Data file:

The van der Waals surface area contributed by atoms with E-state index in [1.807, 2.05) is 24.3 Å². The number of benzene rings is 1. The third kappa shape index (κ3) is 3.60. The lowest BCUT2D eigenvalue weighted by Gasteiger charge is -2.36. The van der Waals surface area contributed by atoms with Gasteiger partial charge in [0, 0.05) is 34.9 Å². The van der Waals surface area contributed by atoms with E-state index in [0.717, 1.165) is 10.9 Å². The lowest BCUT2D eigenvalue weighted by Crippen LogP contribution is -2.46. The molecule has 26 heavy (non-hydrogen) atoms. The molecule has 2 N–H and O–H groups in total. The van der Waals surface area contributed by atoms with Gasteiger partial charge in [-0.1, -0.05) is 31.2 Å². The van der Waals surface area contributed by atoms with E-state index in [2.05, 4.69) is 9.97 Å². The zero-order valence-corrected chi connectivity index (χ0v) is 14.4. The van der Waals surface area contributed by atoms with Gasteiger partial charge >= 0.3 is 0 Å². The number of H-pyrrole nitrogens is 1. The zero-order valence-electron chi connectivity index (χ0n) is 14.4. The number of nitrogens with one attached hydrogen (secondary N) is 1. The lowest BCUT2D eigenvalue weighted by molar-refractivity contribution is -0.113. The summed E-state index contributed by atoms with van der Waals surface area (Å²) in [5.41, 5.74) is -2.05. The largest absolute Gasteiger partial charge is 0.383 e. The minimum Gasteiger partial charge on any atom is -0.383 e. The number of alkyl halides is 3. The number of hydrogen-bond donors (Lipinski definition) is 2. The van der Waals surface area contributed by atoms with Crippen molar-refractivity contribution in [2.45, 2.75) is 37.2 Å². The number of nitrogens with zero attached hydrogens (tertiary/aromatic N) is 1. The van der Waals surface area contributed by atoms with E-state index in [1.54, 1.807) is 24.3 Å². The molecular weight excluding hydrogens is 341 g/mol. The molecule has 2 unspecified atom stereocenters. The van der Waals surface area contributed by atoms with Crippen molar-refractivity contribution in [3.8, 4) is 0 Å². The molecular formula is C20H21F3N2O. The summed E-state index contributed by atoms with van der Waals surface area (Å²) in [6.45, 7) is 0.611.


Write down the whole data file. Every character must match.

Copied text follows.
The van der Waals surface area contributed by atoms with E-state index in [1.807, 2.05) is 24.3 Å². The number of benzene rings is 1. The third kappa shape index (κ3) is 3.60. The lowest BCUT2D eigenvalue weighted by Gasteiger charge is -2.36. The van der Waals surface area contributed by atoms with Gasteiger partial charge in [0, 0.05) is 34.9 Å². The van der Waals surface area contributed by atoms with E-state index in [0.717, 1.165) is 10.9 Å². The lowest BCUT2D eigenvalue weighted by Crippen LogP contribution is -2.46. The molecule has 26 heavy (non-hydrogen) atoms. The molecule has 2 N–H and O–H groups in total. The van der Waals surface area contributed by atoms with Gasteiger partial charge in [-0.1, -0.05) is 31.2 Å². The van der Waals surface area contributed by atoms with E-state index in [2.05, 4.69) is 9.97 Å². The zero-order valence-corrected chi connectivity index (χ0v) is 14.4. The van der Waals surface area contributed by atoms with Gasteiger partial charge >= 0.3 is 0 Å². The number of H-pyrrole nitrogens is 1. The zero-order valence-electron chi connectivity index (χ0n) is 14.4. The number of nitrogens with one attached hydrogen (secondary N) is 1. The lowest BCUT2D eigenvalue weighted by molar-refractivity contribution is -0.113. The summed E-state index contributed by atoms with van der Waals surface area (Å²) in [5.41, 5.74) is -2.05. The largest absolute Gasteiger partial charge is 0.383 e. The minimum Gasteiger partial charge on any atom is -0.383 e. The number of alkyl halides is 3. The number of hydrogen-bond donors (Lipinski definition) is 2. The van der Waals surface area contributed by atoms with Crippen molar-refractivity contribution in [2.45, 2.75) is 37.2 Å². The number of nitrogens with zero attached hydrogens (tertiary/aromatic N) is 1. The van der Waals surface area contributed by atoms with E-state index in [1.54, 1.807) is 24.3 Å². The molecular weight excluding hydrogens is 341 g/mol. The molecule has 2 unspecified atom stereocenters. The van der Waals surface area contributed by atoms with Crippen molar-refractivity contribution in [3.8, 4) is 0 Å². The molecular formula is C20H21F3N2O. The summed E-state index contributed by atoms with van der Waals surface area (Å²) in [6.45, 7) is 0.611.